SigEp at the University of Wisconsin-Platteville
Sigma Phi Epsilon fraternity was first introduced to the UW-Platteville in January of 1997. It all began when 12 men wanted to be a part of a fraternity, but were not interested in being a ‘frat boy.’ These 12 men, our first 12 Founding Fathers, worked hard to establish a SigEp Colony at UW-Platteville.
Recruitment was the hardest part in the beginning, because it was a challenge to convince the right kind of men that SigEp is something they would like to be a part of. Many were afraid and reluctant, saying they were not “frat” material, but our Founding Fathers explained SigEp was here to demolish the “frat boy” image and to dispel the myth that all fraternities are the same. Sigma Phi Epsilon is different.
The SigEp brothers worked over the next year to establish a sound Executive Board to govern the fraternity and provide leadership. Eric Tverberg took command as the first SigEp President. He worked with his executive board to turn SigEp into something they could all be proud of. Todd Kirkpatrick, the first VP of Programming, took charge of scheduling events that focused on the building of a Sound Mind and Sound Body, as this is one of the major aims of SigEp. John Heller, the newly appointed VP of Finance, took it upon himself to manage fraternity funds and create an annual budget. Marc Young took on the role of VP of Recruitment and set out to recruit the best men UW-Platteville had to offer: those who displayed the qualities of a leader, scholar, athlete, and gentleman. Ryan Vickerman, the first VP of Member Development, was responsible for educating the men of SigEp in the principles and ideals of the fraternity. Ben Zeier stepped into the position of Chaplain, and thus was responsible for all fraternity Risk Management and the establishment of the Standards Commission.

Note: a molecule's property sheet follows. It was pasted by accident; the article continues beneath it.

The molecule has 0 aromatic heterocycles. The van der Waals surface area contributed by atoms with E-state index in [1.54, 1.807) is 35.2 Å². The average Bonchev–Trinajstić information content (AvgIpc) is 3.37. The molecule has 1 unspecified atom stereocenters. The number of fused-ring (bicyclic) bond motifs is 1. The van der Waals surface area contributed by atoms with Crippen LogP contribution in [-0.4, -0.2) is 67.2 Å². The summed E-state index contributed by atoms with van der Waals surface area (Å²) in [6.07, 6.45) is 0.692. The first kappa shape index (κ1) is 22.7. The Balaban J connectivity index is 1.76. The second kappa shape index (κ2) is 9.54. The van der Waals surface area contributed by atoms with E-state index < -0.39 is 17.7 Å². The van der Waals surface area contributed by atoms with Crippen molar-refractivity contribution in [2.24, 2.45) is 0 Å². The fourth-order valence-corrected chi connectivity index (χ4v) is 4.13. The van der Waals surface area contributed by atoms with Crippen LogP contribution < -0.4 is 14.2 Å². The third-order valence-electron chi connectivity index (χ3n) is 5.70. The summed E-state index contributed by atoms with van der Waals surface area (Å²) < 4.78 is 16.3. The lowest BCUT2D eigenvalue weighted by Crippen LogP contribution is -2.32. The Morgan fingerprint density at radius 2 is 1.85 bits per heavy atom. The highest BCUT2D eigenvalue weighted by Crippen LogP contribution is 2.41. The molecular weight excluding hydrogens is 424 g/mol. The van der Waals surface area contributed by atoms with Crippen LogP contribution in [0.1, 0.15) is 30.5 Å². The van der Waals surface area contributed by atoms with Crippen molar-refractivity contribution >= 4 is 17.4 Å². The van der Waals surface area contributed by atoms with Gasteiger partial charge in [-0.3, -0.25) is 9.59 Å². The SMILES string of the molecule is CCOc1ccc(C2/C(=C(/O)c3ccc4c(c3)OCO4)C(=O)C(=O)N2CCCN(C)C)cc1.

It was on the shoulders of the first three Executive Boards with the brotherhood at their back that Sigma Phi Epsilon at the University of Wisconsin-Platteville was carried toward the largest milestone in a fraternity’s history: obtaining a National Charter.
With the help and hard work of every member of the fraternity, the Executive Board was able to build upon the efforts of the past Boards and attain their goal. We received national recognition as a the Wisconsin Theta Chapter of Sigma Phi Epsilon Fraternity on October 14th, 2000.
Going Greek is a great way to improve the quality of your life. SigEp has a minimum requirement of a 3.0 GPA in order to be a member. Also, we promote involvement in leadership roles and becoming active in different groups around campus. We currently have members in roughly 50 campus organizations, including Segregated University Fees Allocation Committee (SUFAC), United Greek Council (UGC), Student Center Advisory Committee (SCAC), Interfratenity Council (IFC), and American Society of Safety Engineers (ASSE). Not only does going Greek provide these opportunities, but it also helps you network and meet new people, and it opens your world to new possibilities you would not have seen otherwise.
- SigEps at UW-Platteville have similar values of acceptance, courtesy, honesty, kindness, leadership, passion, respect, and trust.
- SigEp’s local founders day is October 14, 2000.
- SigEp has received 9 Oak Leaf Awards, which is UW-Platteville’s Greek Chapter of the Year Award.
- SigEp has takΣn ΦvΕr homecoming with 9 awards since we’ve chartered.
- SigEp was awarded an Excelsior Cup in 2011 for Recruitment.
- Our members feel like they’re part of a family.
- Our members can see how SigEp has greatly improved their life.
- Several brothers are leaders on campus in programs and organizations.
- SigEp participates in intramurals every semester.
- SigEp is an RLC chapter with four Faculty Fellows.
- SigEp raises thousands of dollars annually to give to charities and out as scholarships.
- SigEp has unconditional brotherhood; when you join SigEp, you are a brother right away. We understand the benefits of building strong, healthy relationships while in college.
- We truly care about our members’ progression through the fraternity and in college, and strive to prepare them for life in college and after graduation.